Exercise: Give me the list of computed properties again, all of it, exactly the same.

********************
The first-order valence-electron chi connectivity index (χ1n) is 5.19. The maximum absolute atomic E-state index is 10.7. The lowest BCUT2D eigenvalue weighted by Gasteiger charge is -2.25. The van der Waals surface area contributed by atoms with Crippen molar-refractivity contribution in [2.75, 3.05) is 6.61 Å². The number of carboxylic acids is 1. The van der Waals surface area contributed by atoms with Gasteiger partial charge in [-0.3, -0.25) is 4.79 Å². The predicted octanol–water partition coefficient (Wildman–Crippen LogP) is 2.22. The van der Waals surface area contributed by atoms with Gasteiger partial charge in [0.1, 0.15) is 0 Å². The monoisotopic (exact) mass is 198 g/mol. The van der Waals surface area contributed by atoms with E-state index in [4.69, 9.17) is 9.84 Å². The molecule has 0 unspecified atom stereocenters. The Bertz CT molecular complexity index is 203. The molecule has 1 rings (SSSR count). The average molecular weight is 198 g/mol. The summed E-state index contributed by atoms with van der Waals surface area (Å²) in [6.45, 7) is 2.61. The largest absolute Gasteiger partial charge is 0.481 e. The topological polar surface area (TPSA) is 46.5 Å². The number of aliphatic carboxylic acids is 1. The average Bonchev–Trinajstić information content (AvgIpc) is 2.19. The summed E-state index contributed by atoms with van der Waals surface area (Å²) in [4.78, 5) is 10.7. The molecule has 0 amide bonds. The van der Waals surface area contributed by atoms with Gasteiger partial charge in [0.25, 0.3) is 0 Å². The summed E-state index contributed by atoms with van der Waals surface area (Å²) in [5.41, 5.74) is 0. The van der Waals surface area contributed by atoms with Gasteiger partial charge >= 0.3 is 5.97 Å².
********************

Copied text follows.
The first-order valence-electron chi connectivity index (χ1n) is 5.19. The maximum absolute atomic E-state index is 10.7. The lowest BCUT2D eigenvalue weighted by Gasteiger charge is -2.25. The van der Waals surface area contributed by atoms with Crippen molar-refractivity contribution in [2.75, 3.05) is 6.61 Å². The number of carboxylic acids is 1. The van der Waals surface area contributed by atoms with Gasteiger partial charge in [-0.3, -0.25) is 4.79 Å². The predicted octanol–water partition coefficient (Wildman–Crippen LogP) is 2.22. The van der Waals surface area contributed by atoms with Gasteiger partial charge in [0.1, 0.15) is 0 Å². The monoisotopic (exact) mass is 198 g/mol. The van der Waals surface area contributed by atoms with E-state index in [4.69, 9.17) is 9.84 Å². The molecule has 0 unspecified atom stereocenters. The Bertz CT molecular complexity index is 203. The molecule has 1 rings (SSSR count). The average molecular weight is 198 g/mol. The summed E-state index contributed by atoms with van der Waals surface area (Å²) in [6.45, 7) is 2.61. The largest absolute Gasteiger partial charge is 0.481 e. The topological polar surface area (TPSA) is 46.5 Å². The number of aliphatic carboxylic acids is 1. The average Bonchev–Trinajstić information content (AvgIpc) is 2.19. The summed E-state index contributed by atoms with van der Waals surface area (Å²) in [4.78, 5) is 10.7. The molecule has 0 amide bonds. The van der Waals surface area contributed by atoms with Gasteiger partial charge in [0.25, 0.3) is 0 Å². The summed E-state index contributed by atoms with van der Waals surface area (Å²) in [5.41, 5.74) is 0. The van der Waals surface area contributed by atoms with Gasteiger partial charge >= 0.3 is 5.97 Å².